Software at the University is also improving. Programs the University provides, such as Adobe Photoshop, are constantly being upgraded to the latest version. This allows students to utilize the
latest features of software programs. There have been several hardware
upgrades around campus as well. There are new printers throughout the University. Additionally, the Collab Lab in the Jerome Library has also received some tech upgrades. Around one-third of all the University computer lab computers have been upgraded too.
Security is one of the University’s main technological concerns. Though one may not notice the changes happening in security, it is constantly looked at to see what precautions and steps can be taken to keep students’ information safe.
Engy Rafaat, a junior at the University, said she noticed less phishing and spam emails. This is due to the security measures ITS has taken. Ellinger estimates around 94 percent of spam is blocked out to students because of security measures.
Something else Ellinger is looking into for security measures involves the BG1 cards students use. The use of chip technology, such as in credit and debit
cards, is being looked into for BG1 cards as well. This would increase protection of student information.
Ellinger said many changes happen throughout the semester on campus.
“Every day. It happens in a couple of ways. I make connections with the undergrad student government, the grad student senate. The help desk on move-in weekend is where I learn what students have brought with them,” he said.
Dr. Louisa Ha, a professor in media production studies at the University, said a lot of the technological improvements on campus help a considerable amount in the classroom. The ability to have classes online, regardless of location, is an advantage that would not have been possible in the past.
Looking into the future, artificial intelligence, augmented reality and virtual reality are types of technology Ellinger is looking into. Each of these technology categories would provide students with new ways to dive into their studies.
BG NEWS September 20, 2018 | PAGE 12
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Lutheran Church Missouri Synod Students The Campus Ministry has a new address:
Buy God's Grace Ministry 325 East Wooster Street
([email protected]) We will meet Monday evening at 6:30
September 24th for our initial fellowship. Rides to Shepard of the Valley Church are
provided on Sunday mornings for worship. We meet at the west side of Kohl Hall at 9:45 am.
Breaking ground Abby Shifley Campus Editor
The Robert W. and Patricia A. Maurer Center — the new home of the College of Business — is the last project in the University’s $200 million Master Plan and the largest construc- tion project ever at the University, said Mike Schuessler, senior project manager. The Maurer Center will be completed in fall 2020, and its total cost will be $44.2 million. The total cost includes construction, de- sign, furniture, fixtures and equipment fees. Schuessler said the total cost is the most im- portant number because it includes the design of the building and everything that goes in it. To keep the construction schedule on track, the construction team tries to account for unforeseen conditions, Schuessler said.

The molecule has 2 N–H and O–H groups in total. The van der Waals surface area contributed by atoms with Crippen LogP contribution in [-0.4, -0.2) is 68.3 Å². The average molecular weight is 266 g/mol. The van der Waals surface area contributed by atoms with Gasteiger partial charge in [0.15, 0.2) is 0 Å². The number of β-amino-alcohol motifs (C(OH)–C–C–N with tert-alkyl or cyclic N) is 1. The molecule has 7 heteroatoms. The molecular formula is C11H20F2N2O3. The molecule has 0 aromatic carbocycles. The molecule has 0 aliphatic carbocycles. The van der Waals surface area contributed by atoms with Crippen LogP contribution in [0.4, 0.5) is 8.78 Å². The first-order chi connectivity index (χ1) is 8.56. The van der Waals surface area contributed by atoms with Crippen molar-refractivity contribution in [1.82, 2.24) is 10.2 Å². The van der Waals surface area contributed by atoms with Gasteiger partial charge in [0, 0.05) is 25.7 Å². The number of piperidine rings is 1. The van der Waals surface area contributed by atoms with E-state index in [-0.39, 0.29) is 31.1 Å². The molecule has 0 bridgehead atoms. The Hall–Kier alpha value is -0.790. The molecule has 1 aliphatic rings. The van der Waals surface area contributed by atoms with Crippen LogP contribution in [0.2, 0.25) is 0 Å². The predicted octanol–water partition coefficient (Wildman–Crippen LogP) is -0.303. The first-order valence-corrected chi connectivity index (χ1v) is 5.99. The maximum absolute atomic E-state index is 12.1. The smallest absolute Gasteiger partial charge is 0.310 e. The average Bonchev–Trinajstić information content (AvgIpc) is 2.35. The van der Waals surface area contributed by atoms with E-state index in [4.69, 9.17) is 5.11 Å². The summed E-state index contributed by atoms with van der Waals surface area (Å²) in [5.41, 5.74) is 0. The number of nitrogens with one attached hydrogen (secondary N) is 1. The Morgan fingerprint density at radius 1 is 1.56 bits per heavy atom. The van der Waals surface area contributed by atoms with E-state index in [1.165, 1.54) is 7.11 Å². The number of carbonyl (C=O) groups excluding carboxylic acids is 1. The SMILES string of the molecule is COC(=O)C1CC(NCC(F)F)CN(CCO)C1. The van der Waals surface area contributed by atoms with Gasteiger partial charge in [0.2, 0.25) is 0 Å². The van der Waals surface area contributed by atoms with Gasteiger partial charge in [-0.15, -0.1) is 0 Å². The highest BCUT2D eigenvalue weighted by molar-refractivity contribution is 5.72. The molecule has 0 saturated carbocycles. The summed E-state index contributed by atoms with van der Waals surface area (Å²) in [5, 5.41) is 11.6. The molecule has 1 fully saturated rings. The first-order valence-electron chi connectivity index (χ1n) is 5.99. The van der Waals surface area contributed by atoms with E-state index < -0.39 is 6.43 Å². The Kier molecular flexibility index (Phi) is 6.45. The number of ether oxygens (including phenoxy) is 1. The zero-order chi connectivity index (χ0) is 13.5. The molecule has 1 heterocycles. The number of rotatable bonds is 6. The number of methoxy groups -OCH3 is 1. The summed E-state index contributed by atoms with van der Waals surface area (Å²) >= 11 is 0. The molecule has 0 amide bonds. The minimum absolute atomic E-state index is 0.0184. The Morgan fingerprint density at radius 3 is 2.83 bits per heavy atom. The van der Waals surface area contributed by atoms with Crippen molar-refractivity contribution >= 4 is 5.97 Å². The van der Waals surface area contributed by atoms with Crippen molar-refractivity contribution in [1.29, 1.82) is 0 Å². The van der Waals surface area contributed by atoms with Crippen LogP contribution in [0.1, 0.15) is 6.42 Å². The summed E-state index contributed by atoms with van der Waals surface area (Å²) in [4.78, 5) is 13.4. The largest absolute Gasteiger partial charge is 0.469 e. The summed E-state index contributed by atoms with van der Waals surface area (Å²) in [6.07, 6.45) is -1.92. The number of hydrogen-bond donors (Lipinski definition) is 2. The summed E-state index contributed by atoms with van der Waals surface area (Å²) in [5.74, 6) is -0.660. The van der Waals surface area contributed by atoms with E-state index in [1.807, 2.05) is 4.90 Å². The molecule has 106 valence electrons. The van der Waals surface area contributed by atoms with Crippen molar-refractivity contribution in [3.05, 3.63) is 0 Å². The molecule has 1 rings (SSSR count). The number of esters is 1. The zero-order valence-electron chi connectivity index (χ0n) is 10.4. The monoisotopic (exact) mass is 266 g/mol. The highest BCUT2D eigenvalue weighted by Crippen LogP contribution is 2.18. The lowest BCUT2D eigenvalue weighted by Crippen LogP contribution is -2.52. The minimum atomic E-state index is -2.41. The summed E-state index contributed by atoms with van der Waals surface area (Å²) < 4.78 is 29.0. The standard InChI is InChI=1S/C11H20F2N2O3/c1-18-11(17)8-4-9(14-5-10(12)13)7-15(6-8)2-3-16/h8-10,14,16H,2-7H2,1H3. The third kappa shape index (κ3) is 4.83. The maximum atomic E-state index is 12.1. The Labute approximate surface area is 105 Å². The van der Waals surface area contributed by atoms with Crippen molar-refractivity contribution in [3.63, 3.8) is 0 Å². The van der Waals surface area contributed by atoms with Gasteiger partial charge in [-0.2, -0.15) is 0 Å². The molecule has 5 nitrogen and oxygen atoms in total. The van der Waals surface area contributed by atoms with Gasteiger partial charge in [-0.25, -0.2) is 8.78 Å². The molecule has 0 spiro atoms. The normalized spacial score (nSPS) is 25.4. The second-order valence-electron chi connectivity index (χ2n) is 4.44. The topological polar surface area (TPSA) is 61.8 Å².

The project’s construction will continue through the winter. The Maurer Center is aiming for Leadership in Energy and Environmental Design Silver certification, which is consistent with the goals of all the other Master Plan buildings, said Schuessler. According to the campus sus- tainability website, some recipients of LEED Gold certification at the University are the Greek Village, Oaks Dining Center, The Stroh Center, University Hall and the Kuhlin Center. The highest LEED certification is Platinum. Schuessler said the Maurer Center will consist of two portions connected by a three-story atrium with skylights. The west portion will keep the look of the existing Hanna Hall; therefore, it will still look like it is 100 years old on the outside but be
completely modern on the inside. Hanna Hall will get a new HVAC system, upgraded electric installations and the latest technolo- gy. The east portion will be completely new. “It’s been called the ‘crown jewel of the Master Plan,’” Schuessler said. The build- ing will feature a “Starbucks-like” café. The Maurer Center will also feature an operable wall between two large classrooms — so the wall will open up and make the two class- rooms one large classroom, said Schuessler. Another feature is a dedicated student organization space. The Hub at the current Business Administration Building is a large, open lounge anyone can use. Sophomore business student, Drew Ban- ziger, said the classrooms in the Business Ad- ministration Building are all on the first floor,
which make them seem a little monotone. He hopes for more diverse classrooms in the Maurer Center. Banziger also said he thinks the new building is needed because the College of Business is an expanding college and experi- enced growth in the 2018 incoming class. “There really won’t be another building on campus like this when it’s done,” Schuessler said. “It’s really unique.” The Business Administration Building will facilitate general and business class- room use after the Maurer Center’s con- struction. Schuessler said there are no plans for it to be demolished. Schuessler said there are endless little projects to be done around the campus, but the next major project is the Technol- ogy Building renovation. The total project cost will be $10.4 million, and the Office of Design and Construction is in the process of hiring an architecture team to create the building’s new design. “The demolition of the Administration Building is rising to the top of the list,” said Schuessler. The demolition is scheduled to take place in 2020, and new locations for the offices inside the building are yet to be determined.